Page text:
Monitor on Psychology - September 2011 - (Page 99)

Personalities suffer from anxiety, depression and post-traumatic stress disorder. Eventually, his trainees will train With only two psychologists and six psychiatrists to and supervise other mental health workers, so that serve its 42 million residents, the East African nation psychological tools are made available as widely as of Tanzania — which faces poverty, inadequate access possible. to education and health care and growing rates of Abdulrehman’s HIV/AIDS, among work is made other problems — possible in part has barely been by a nonprofit able to make a dent organization he in its mental health helped to found, needs. HumanTree Thanks (, to Rehman where artists and Abdulrehman, PhD, photographers that is starting to — including change. Abdulrehman “Bringing himself, who’s an psychology award-winning to bear on the photographer mental health — donate their problems of the work. Anyone can Tanzanian people Rehman Abdulrehman, PhD (in blue) and Nadiah Sidik, a public health expert purchase it, and all is something I’ve (to his left, in green), with children at an orphanage in Tanzania. profits go directly wanted to do for a to charitable work, including Abdulrehman’s work in long time,” says Abdulrehman, who left the country Tanzania. Funds from the organization have provided when he was 7 and is now an assistant professor in modest salaries for the orphanage’s caregivers; the department of clinical health psychology at the provided transportation so the psychology trainees University of Manitoba’s faculty of medicine. “To can work at the orphanage; and sponsored a book watch it come to fruition is a dream come true.” drive that will bring psychology and psychiatry Abdulrehman is working on several fronts to textbooks into Tanzania, an effort run by HumanTree’s make that happen. For one, he is teaching the firstcofounder and one of Abdulrehman’s brothers. ever program in clinical psychology at the Muhimbili For Abdulrehman, the work is a remarkable University of Health and Allied Sciences in Dar opportunity to give back to his country of origin and es Salaam, which houses the largest hospital in to people in need. “My parents left Tanzania because Tanzania. He just finished Tanzania’s first cognitive they wanted a better education for my brothers and behavioral group therapy program, targeted to me,” he says. “And now, ironically, I’m going back to men with anxiety disorders, and is planning similar help educate psychology students and to disseminate programs for women with anxiety disorders, adults some of the wonderful tools that our field offers.” with depression and children. — T. DeAngelis In addition, he and his seven psychology trainees — most of them natives of Tanzania who left jobs in government and academe to pursue the doctoralTo view a slide show of Abdulrehman’s photos of level degree — are working at a local orphanage Tanzania, click here. to assess and treat former street children who September 2011 • monitor on pSychology 99 Bringing psychology back home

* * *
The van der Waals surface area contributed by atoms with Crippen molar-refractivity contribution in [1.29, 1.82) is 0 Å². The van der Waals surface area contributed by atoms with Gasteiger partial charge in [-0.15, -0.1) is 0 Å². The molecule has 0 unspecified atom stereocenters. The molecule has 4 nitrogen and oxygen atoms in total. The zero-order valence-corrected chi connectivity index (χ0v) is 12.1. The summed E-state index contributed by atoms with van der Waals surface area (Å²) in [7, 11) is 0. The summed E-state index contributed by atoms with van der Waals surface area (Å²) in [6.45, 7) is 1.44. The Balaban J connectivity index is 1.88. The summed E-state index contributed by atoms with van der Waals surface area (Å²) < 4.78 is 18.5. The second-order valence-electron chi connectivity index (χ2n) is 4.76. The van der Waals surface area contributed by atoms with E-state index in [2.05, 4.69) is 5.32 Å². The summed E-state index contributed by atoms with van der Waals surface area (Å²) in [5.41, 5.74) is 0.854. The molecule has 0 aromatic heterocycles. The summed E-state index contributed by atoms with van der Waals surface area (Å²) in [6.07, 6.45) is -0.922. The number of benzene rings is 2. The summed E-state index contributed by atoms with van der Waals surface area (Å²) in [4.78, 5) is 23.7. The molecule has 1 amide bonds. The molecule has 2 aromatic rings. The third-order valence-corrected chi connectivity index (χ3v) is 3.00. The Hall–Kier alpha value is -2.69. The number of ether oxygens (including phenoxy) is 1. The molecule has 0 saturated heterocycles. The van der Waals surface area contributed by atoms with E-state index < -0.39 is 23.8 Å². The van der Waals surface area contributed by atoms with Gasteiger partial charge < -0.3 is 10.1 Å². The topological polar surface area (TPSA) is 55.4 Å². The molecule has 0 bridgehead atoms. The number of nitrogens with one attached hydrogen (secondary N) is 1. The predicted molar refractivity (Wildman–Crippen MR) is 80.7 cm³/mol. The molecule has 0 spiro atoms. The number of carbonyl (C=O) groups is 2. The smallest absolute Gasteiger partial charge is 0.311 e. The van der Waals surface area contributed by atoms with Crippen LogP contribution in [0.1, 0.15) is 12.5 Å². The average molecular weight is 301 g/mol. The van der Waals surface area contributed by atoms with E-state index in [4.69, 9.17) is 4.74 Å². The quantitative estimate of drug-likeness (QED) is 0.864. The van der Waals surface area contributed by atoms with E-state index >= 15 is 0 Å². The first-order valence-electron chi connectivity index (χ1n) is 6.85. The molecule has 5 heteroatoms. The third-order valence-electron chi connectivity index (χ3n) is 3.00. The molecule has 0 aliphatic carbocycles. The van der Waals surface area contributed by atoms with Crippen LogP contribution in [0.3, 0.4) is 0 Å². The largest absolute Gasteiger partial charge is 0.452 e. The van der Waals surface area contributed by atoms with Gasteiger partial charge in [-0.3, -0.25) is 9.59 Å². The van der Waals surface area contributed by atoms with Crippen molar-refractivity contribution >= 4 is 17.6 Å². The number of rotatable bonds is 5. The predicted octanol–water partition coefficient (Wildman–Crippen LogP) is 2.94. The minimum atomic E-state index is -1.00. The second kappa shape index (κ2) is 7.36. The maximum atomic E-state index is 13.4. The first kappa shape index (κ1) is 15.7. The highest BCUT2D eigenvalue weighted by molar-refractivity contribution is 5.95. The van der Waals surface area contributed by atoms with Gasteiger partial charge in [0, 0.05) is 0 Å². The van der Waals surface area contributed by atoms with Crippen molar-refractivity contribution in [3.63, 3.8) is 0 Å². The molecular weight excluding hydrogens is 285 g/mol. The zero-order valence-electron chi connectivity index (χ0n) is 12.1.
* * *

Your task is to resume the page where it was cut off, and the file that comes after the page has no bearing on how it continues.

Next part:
Table of Contents for the Digital Edition of Monitor on Psychology - September 2011

Monitor on Psychology - September 2011
President’s Column
From the CEO
Supreme Court hears psychologists on prison and video game cases
Antipsychotics are overprescribed in nursing homes
New MCAT likely to recognize the mind-body connection
A $2 million boost for military and families
In Brief
On Your Behalf
Judicial Notebook
Random Sample
Speaking of Education
An uncertain future for American workers
Advocating for psychotherapy
Seared in our memories
Helping kids cope in an uncertain world
APA and Nickelodeon team up
Muslims in America, post 9/11
Bin Laden’s death
‘They expect us to be there’
Answering the call of public policy
Candidates answer final questions
APA News
Division Spotlight
New leaders
Disaster relief training
Honoring teaching excellence

Monitor on Psychology - September 2011